Unfortunately, by rejecting God out of a sense of their own self worth and God's perceived inferiority, these young people prematurely miss out on God's grace, demonstrated through Jesus's sacrifice. Even when they do learn of Christ's crucifixion, they reject Him as a fool because to accept Him would involve a) admitting that they are not perfect and b) that God is. We don't need to seek a better God, we need to seek a better understanding of our sinfulness and the only way to life--Jesus Christ.

John 1:12-- But to all who did receive him, who believed in his name, he gave the right to become children of God

(To be fair, I later discovered one of these points fleshed out by Skye Jethani, but I decided to proceed with my analysis anyway, but included his for consideration. It is worth the read).

HT: Zach

30 August 2009


I appreciate sarcasm. I also employ sarcasm, at times when I shouldn't. In fact, when Heather and I first met our small group, there was concern about the integrity of our marriage because Heather and I are prone to freely joking with one another. I began to wonder what role humor and sarcasm should play in my life, if any. I do not believe that God created us to always be dour and serious; rather, I believe that he not only created us to laugh, but that He provides examples in his word of sarcasm.

Consider Isaiah 44:13-18 "The carpenter stretches a line; he marks it out with a pencil. He shapes it with planes and marks it with a compass. He shapes it into the figure of a man, with the beauty of a man, to dwell in a house. He cuts down cedars, or he chooses a cypress tree or an oak and lets it grow strong among the trees of the forest. He plants a cedar and the rain nourishes it. Then it becomes fuel for a man. He takes a part of it and warms himself; he kindles a fire and bakes bread. Also he makes a god and worships it; he makes it an idol and falls down before it. Half of it he burns in the fire. Over the half he eats meat; he roasts it and is satisfied. Also he warms himself and says, 'Aha, I am warm, I have seen the fire!' And the rest of it he makes into a god, his idol, and falls down to it and worships it. He prays to it and says, 'Deliver me, for you are my god!'"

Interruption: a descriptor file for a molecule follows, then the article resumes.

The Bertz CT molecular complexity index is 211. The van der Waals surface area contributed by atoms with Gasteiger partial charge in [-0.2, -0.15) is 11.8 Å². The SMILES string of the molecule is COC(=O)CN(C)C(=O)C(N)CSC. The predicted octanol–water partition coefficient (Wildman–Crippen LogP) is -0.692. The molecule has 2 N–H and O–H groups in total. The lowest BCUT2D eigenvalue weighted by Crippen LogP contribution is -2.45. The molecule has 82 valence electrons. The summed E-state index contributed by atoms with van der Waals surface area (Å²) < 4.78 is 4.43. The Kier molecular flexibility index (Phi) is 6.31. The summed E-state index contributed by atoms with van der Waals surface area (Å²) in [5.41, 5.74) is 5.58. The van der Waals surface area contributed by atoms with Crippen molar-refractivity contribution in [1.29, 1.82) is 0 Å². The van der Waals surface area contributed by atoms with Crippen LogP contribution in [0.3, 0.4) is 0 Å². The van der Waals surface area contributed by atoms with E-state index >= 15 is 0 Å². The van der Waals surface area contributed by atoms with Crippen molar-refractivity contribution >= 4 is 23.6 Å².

God, through His prophet Isaiah, points out the absolute folly of a man making an idol of wood and in so doing, employs sarcasm. Imagine this carpenter. He takes a block of wood, carving it into an idol and then lights the scraps on fire! I believe God is pointedly demonstrating how foolish this man is.

Although I believe God makes a place for sarcasm and in His perfect design and delights when we laugh, we also need to be cautious with our words. Although words build up and bring joy, they may also tear down.